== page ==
Keeping Hotel Associates Safe with Panic Buttons

Hoteliers are diligently operating in the midst of a labor shortage, but fewer hands on deck means fewer people capable of watching for precarious situations that might lead to slips, trips or falls—one of three workplace accident types that accounted for 84 percent of all non-fatal workplace injuries in 2021.

Keeping guests and fellow hotel workers safe is an imperative for operational and liability reasons—labor shortage or not. Improving safety with limited resources can best be achieved through a combination of updated policies, strict attention to detail and technology. But even with the best plans, accidents occur.

On average, 2.8 out of 100 workers in the U.S are injured in workplace accidents every year with slips, trips and falls the most frequently occurring accidents in the hospitality industry, according to Worknest. This type of workplace injury results in the longest time away from work. Additionally, medical costs and Workers’ Compensation claims associated with workplace slip and fall accidents exceed $70 billion each year according to the National Floor Safety Institute.

The 10 risk factors most closely associated with slips and falls in the hospitality industry include: non-slip-resistant floor surfaces, foreign substances (ice, grease, water, etc.), raised or recessed flooring edges/loose carpeting, walking from carpet to hard surfaces, slopes/raises in floor, extension cords/cables, poor lighting, shoe types, falls on stairs and anything that can distract walkers—such as loud noises or flashing lights. Hotel incident report data shows when most guests and employees fall, they injure their head. These incidents are also rarely witnessed by anyone else, and head injuries can lead to a loss of consciousness. When these accidents occur, time is of the essence.

Hotel employees who work in remote areas—such as housekeeping and maintenance—are the most at risk. Not only do they face the challenges listed above throughout their shifts, but they commonly work in areas where cries for help are not in earshot.

When accidents happen, employee safety devices or staff alert buttons are the quick and effective way to request and dispatch help.

Help in an Instant

Alert buttons can mean the difference between a small accident and a serious injury thanks to the ability to provide an instantaneous notification and response in the event of an emergency. These tools are useful for alerting hotel management when a hotel worker slips and falls, decreasing response times and increasing the effectiveness of any recovery efforts in the process.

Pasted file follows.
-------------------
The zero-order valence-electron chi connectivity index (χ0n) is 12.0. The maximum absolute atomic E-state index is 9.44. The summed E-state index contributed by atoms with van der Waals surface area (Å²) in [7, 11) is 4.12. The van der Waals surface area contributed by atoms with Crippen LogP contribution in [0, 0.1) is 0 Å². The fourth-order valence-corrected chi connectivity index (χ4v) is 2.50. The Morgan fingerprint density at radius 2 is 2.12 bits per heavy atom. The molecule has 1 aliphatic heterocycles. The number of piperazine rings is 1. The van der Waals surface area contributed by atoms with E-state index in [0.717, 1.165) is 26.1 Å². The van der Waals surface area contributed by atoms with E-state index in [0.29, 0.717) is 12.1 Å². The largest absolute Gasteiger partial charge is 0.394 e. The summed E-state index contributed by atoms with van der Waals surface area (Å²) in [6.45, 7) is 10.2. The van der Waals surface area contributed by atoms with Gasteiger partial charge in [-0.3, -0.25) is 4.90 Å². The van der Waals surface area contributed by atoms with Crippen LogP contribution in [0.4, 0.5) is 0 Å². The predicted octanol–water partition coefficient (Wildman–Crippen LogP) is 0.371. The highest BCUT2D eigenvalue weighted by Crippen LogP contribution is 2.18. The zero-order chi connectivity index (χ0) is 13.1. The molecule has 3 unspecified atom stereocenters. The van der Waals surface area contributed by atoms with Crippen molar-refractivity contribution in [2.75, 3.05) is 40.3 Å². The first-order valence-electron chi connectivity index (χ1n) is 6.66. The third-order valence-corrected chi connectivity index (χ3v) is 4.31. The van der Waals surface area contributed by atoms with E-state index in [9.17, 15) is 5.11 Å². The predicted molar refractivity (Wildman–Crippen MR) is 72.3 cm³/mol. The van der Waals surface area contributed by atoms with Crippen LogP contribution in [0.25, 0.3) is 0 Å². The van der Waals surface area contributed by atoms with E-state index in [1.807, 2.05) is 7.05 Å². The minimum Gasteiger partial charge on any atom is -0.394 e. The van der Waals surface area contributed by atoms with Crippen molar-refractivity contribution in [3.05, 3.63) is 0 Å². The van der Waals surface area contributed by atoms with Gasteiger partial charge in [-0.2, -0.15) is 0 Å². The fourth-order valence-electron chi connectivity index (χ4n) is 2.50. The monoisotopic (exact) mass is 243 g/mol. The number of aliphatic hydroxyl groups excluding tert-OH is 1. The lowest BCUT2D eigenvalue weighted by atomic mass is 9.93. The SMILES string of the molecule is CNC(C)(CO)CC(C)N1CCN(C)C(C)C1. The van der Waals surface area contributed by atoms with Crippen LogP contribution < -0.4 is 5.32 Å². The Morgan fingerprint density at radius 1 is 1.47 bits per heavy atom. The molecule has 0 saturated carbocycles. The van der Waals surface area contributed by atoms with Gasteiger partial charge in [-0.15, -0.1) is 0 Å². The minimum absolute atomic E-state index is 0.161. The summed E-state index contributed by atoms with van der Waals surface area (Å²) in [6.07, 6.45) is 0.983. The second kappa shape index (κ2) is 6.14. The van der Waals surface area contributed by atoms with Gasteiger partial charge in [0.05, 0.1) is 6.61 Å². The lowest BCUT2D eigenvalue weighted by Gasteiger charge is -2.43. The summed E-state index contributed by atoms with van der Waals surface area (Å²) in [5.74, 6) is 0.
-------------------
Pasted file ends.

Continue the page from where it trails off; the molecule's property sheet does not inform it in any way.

Alert buttons come in a variety of shapes and sizes, but not all solutions are built equally or achieve the same goals with the same level of efficiency. Some emergency buttons are built into existing mobile messaging apps used by hoteliers across the industry. While capable of providing notifications, these solutions are not optimal as staff must activate the alert on the mobile app, an act some operators could struggle to perform in the event of a serious injury. These solutions also require that all staff have access to a mobile phone.

Instead, hotel operators should look to wearable alert buttons, such as lanyards or other physical attachments, which are more easily activated when needed most. Additionally, these buttons can provide protection from harassment or other potential attacks on isolated employees. One click, and the alert shares location and instantly calls for help.

Operators should also invest in products with built-in fall detection, as well as the ability to send important information to operators and first responders such as the location and time of the incident. These capabilities allow hotel workers to feel in control of their own safety as much as possible, while hotel operators have access to crucial information when rendering aid.

Better Safe Than . . .

The service industry, still reeling from the impacts of the pandemic, is now facing a new wave of scrutiny regarding safety and sanitation practices as consumers return to travel. Businesses are enduring greater pressure than ever to protect workers and consumers, to the point where some service providers have struggled to obtain general liability insurance as a result of past safety incidents. While an extreme scenario, hotels across the industry are already grappling with myriad operational challenges and obtaining insurance shouldn’t be one of them.

Additionally, improving worker safety goes hand in hand with improving worker retention. Hospitality workers deserve to have the best possible protection. If operators make this a priority, hospitality will be able to recruit and retain the workforce it needs to remain successful.


Tammy Estes is chief product officer at Nomadix.


This article originally appeared on Hotel Management